Fast forward three weeks. Zoom in on the sticky notes I am pulling from my writing desk. I pop one off the top and add check mark number twenty-one. I took it upon myself to document the days since Dad’s last appearance. Mom, on the cusp of a rapidly growing wine habit, had given up. To her, he was not going to return. She snapped if I asked her about updates from the police, so I chose to quietly conduct my own investigation.
During my searches, I found comfort in the desolate nature of my new city. Its small town atmosphere was a great compliment to how I felt: lonely. Three weeks without a father and I had gone so long without meeting any kids my age that I didn’t know what I was going to do when school started in a few days. Hell, the only people I’d interacted with besides my parents were the Dream Chasers and they weren’t exactly great company. Mom had the suspicion they were responsible for Dad’s disappearance.
This morning, I planned to take up my detective work at the local bookstore. I put on an old pair of jeans, a Batman t-shirt, and grabbed my book bag. It was filled to capacity with fliers I had printed out the day before. The fliers featured a rare picture of the three of us smiling. It was one of those planned photographs, but I figured I could cultivate more interest if my family appeared likeable. After the last few years, we were a hard sell.
Luckily, the store stood only a few blocks from my house, allowing me to take my new bicycle, a pity gift Mom had bought for me. It had a red finish, eighteen speeds, and flame decals. I realize I’m almost high school age, but I still thought it was pretty cool. It wasn’t like I had anyone I needed to impress.
It was a good thing that I had it too. Mom was busy banging away on the keys of her newly purchased Yamaha Grand Piano. She was in the middle of singing All I Ask of You to a half empty bottle of Chardonnay and it was barely eight thirty. I’d like to pretend her singing drained the bottle of its contents, but I knew I’d be wrong. There was no hope for her to drive me.
I left my room. The walls were different. Mom had redecorated the hallway while I slept, apparently. A few family photos that were placed lovingly the day we moved in had been replaced by performance photographs of famous theatre actors. I rubbed my eyes to make sure I wasn’t seeing things but it looked like Mom stayed up all night photo-shopping herself into the pictures. Each one had a Maggie Quinn cameo in the background. To me, her attitude about all of it came off as childish and unfair, but I can’t say that I didn’t understand.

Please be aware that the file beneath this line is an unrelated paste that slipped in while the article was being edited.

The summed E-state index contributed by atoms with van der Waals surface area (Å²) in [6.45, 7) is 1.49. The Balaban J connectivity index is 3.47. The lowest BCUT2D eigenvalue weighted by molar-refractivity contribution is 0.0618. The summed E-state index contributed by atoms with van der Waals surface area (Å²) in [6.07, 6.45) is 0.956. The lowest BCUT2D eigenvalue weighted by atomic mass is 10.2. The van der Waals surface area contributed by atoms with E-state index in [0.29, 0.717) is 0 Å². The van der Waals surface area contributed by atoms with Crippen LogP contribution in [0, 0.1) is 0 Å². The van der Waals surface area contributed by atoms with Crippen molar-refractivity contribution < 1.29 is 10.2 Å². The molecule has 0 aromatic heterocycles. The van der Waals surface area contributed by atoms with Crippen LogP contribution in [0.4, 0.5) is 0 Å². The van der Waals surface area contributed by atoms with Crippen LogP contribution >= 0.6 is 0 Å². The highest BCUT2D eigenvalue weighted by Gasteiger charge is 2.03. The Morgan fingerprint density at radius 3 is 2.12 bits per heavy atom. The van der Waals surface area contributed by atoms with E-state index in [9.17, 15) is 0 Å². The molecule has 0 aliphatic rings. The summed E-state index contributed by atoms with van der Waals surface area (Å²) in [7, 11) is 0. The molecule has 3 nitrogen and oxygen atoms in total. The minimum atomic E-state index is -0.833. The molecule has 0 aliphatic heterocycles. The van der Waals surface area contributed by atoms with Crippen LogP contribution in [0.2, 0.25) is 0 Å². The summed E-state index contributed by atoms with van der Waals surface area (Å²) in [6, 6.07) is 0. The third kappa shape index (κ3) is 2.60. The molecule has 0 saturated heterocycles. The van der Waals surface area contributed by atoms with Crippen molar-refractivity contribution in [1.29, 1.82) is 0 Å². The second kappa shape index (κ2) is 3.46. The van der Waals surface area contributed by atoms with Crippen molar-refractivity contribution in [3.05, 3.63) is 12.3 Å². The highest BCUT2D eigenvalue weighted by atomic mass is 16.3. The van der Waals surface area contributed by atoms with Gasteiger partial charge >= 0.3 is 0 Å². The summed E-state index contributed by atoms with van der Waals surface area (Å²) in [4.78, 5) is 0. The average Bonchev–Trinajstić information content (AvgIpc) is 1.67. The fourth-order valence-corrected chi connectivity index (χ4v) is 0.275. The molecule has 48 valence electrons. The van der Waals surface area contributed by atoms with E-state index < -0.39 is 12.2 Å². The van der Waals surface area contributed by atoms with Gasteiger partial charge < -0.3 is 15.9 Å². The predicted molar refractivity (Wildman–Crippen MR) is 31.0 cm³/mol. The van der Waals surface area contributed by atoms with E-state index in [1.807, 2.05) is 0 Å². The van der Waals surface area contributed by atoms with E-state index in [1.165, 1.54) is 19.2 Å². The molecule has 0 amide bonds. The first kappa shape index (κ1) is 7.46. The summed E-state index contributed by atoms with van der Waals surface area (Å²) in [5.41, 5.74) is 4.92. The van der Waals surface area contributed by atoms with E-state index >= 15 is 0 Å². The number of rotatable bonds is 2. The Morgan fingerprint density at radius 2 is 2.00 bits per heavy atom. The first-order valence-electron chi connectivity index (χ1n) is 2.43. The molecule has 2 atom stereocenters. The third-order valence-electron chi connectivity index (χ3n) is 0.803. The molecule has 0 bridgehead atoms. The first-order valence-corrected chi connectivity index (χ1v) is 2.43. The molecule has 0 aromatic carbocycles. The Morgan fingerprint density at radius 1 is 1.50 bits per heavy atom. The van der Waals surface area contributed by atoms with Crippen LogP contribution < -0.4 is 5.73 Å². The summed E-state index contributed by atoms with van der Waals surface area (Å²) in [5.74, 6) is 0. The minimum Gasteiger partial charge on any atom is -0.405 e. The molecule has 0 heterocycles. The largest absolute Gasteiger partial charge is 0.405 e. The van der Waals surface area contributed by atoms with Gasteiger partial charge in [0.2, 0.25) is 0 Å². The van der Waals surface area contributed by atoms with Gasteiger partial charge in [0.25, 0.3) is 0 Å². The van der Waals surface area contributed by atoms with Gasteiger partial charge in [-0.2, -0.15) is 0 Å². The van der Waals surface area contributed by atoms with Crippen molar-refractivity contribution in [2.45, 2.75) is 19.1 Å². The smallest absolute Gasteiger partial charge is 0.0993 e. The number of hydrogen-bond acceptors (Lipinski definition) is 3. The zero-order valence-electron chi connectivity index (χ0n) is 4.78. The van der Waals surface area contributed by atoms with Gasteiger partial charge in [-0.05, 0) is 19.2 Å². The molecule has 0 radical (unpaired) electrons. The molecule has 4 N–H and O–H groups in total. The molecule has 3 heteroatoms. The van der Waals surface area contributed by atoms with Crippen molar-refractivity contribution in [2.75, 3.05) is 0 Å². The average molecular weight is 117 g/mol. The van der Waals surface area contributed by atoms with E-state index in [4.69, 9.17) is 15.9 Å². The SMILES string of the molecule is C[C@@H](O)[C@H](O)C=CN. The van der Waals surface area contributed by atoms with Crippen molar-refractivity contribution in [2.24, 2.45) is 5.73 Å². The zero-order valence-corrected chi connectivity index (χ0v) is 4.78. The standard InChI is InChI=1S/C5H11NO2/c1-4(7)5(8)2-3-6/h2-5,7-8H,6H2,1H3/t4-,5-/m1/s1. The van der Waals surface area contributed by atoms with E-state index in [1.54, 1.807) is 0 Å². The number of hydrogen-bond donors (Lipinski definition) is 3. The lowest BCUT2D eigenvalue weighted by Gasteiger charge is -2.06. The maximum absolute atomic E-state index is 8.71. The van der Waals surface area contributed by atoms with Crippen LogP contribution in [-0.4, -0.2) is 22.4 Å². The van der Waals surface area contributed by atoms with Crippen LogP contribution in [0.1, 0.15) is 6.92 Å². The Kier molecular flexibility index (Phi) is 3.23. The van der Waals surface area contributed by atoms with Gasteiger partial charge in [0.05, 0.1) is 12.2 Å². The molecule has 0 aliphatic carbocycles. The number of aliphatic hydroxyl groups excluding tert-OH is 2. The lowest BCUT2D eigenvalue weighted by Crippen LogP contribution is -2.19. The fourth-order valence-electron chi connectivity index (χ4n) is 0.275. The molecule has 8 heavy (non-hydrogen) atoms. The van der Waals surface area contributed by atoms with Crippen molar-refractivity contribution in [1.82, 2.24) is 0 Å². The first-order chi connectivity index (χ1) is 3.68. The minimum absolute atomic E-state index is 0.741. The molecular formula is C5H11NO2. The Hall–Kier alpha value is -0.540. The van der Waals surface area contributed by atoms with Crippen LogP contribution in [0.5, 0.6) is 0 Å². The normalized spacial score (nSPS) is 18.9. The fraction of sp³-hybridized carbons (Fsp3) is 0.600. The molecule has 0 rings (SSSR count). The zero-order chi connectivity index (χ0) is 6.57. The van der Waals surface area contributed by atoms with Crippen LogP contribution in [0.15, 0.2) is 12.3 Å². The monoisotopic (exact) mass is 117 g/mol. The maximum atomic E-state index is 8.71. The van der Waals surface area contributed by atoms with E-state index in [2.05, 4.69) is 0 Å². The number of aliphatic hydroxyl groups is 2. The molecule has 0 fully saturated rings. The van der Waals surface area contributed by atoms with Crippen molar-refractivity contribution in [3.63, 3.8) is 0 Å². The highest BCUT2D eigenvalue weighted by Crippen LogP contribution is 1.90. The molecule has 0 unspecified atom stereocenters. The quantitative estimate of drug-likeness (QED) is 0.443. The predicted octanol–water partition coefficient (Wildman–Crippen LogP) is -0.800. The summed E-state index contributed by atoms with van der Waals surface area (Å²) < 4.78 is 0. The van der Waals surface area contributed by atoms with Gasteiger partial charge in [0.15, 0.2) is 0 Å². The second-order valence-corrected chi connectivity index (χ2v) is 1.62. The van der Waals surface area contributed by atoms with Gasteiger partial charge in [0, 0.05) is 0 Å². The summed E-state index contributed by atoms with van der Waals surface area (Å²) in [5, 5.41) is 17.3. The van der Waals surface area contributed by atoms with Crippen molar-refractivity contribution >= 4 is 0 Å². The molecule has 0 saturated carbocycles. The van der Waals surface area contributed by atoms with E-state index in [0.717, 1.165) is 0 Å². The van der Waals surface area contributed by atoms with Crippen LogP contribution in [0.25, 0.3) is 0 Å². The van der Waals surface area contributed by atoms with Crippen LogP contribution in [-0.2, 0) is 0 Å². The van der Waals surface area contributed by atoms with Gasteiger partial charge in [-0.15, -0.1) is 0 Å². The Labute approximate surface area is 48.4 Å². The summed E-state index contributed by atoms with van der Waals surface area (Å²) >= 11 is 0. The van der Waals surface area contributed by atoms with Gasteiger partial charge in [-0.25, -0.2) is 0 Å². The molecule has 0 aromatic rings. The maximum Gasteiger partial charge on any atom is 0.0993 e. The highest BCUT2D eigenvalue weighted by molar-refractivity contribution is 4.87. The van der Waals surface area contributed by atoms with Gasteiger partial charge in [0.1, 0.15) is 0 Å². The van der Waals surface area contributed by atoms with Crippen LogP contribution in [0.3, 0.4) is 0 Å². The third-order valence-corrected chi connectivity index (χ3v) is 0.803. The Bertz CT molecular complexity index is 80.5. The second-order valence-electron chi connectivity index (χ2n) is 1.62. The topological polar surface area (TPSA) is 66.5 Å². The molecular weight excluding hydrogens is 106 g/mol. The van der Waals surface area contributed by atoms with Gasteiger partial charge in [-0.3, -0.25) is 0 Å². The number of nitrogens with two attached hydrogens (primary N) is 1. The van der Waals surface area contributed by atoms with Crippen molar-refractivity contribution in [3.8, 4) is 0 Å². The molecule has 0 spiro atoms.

Hoping Mom wouldn’t notice me leaving, I tiptoed around the back of the piano, but Peaches the dog, a new family addition, saw me and blew my cover. She was a rescue golden retriever devoid of empathy for a teenage attempting to sneak out of his house. Peaches’ rough barks stopped Mom during a big number. Mom flipped around. Her hair, unwashed and tangled, was matted over her left eye. Her other eye locked on to mine, sentencing me to death. She said, “What’s in the bag, Alan?”
I tried to hold eye contact, but that was always difficult when encountering a Momfrontation. I said, “Oh, some books. I’m going to check out Victor’s down the street.” I knew for sure that I had blown it. I’ve never been a particularly good liar.
Her tactic shifted to oddly playful, “Who is Victor and why does he have my son’s attention? If you stick around, I might just play you some Sondheim.”
I cleared my throat, “While that does sound lovely, Victor’s is the book shop on Main Street. I won’t be gone for long.”
Mom moved the hair that had fallen over her eye back in place. Her blue eyes were normally gentle to gaze into, but I felt like I could almost see a red tint in them today. She turned back to the piano, “Fine. Have fun, Alan.” My heart ached with her response. I knew she was having a hard time, but it wasn’t helping to stay cooped inside all day.
I was almost home free and out the door when she called out with the force of Hades, “One other thing. If I see any more pictures of your deadbeat father around this town, you’re grounded. Am I clear? You don’t see him come over here to see us. Why should I be forced to see him every day?”
I stopped before my quick temper could get ahead of me. I wanted to yell at her for giving up on Dad, but I could hear the soft sobs under her breath. She missed him just as much as I did. It always bothered me that I hadn’t seen them happy together since Australia, but part of me knew there was a reason they had ever gotten together in the first place. I let it go.
I said, “I won’t,” and went on my way.
Thomas William Shaw is an author and stage actor from Birmingham, AL. He lives with his wife, Lauren, their children, and their cats in a quiet place. Occasionally he will post about it.